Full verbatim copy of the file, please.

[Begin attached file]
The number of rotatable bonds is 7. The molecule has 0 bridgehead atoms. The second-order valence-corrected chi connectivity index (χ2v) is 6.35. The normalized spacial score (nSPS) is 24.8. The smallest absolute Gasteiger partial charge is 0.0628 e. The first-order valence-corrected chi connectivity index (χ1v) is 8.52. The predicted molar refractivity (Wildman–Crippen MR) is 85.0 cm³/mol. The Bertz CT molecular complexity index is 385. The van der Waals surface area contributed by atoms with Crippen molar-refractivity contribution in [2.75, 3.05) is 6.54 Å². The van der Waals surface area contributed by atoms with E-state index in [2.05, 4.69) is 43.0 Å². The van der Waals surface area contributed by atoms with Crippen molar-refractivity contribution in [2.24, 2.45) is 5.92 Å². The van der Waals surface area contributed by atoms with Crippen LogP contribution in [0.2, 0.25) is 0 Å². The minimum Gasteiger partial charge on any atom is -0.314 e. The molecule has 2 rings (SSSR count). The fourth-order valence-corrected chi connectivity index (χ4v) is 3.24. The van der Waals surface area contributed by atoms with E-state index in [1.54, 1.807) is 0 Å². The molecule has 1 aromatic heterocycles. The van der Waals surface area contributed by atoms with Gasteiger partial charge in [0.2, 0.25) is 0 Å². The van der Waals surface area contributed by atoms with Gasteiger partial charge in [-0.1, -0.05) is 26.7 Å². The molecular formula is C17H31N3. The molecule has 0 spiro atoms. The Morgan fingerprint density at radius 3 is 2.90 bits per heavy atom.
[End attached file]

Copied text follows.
The number of rotatable bonds is 7. The molecule has 0 bridgehead atoms. The second-order valence-corrected chi connectivity index (χ2v) is 6.35. The normalized spacial score (nSPS) is 24.8. The smallest absolute Gasteiger partial charge is 0.0628 e. The first-order valence-corrected chi connectivity index (χ1v) is 8.52. The predicted molar refractivity (Wildman–Crippen MR) is 85.0 cm³/mol. The Bertz CT molecular complexity index is 385. The van der Waals surface area contributed by atoms with Crippen molar-refractivity contribution in [2.75, 3.05) is 6.54 Å². The van der Waals surface area contributed by atoms with E-state index in [2.05, 4.69) is 43.0 Å². The van der Waals surface area contributed by atoms with Crippen molar-refractivity contribution in [2.24, 2.45) is 5.92 Å². The van der Waals surface area contributed by atoms with Crippen LogP contribution in [0.2, 0.25) is 0 Å². The minimum Gasteiger partial charge on any atom is -0.314 e. The molecule has 2 rings (SSSR count). The fourth-order valence-corrected chi connectivity index (χ4v) is 3.24. The van der Waals surface area contributed by atoms with E-state index in [1.54, 1.807) is 0 Å². The molecule has 1 aromatic heterocycles. The van der Waals surface area contributed by atoms with Gasteiger partial charge in [0.2, 0.25) is 0 Å². The van der Waals surface area contributed by atoms with Gasteiger partial charge in [-0.1, -0.05) is 26.7 Å². The molecular formula is C17H31N3. The molecule has 0 spiro atoms. The Morgan fingerprint density at radius 3 is 2.90 bits per heavy atom.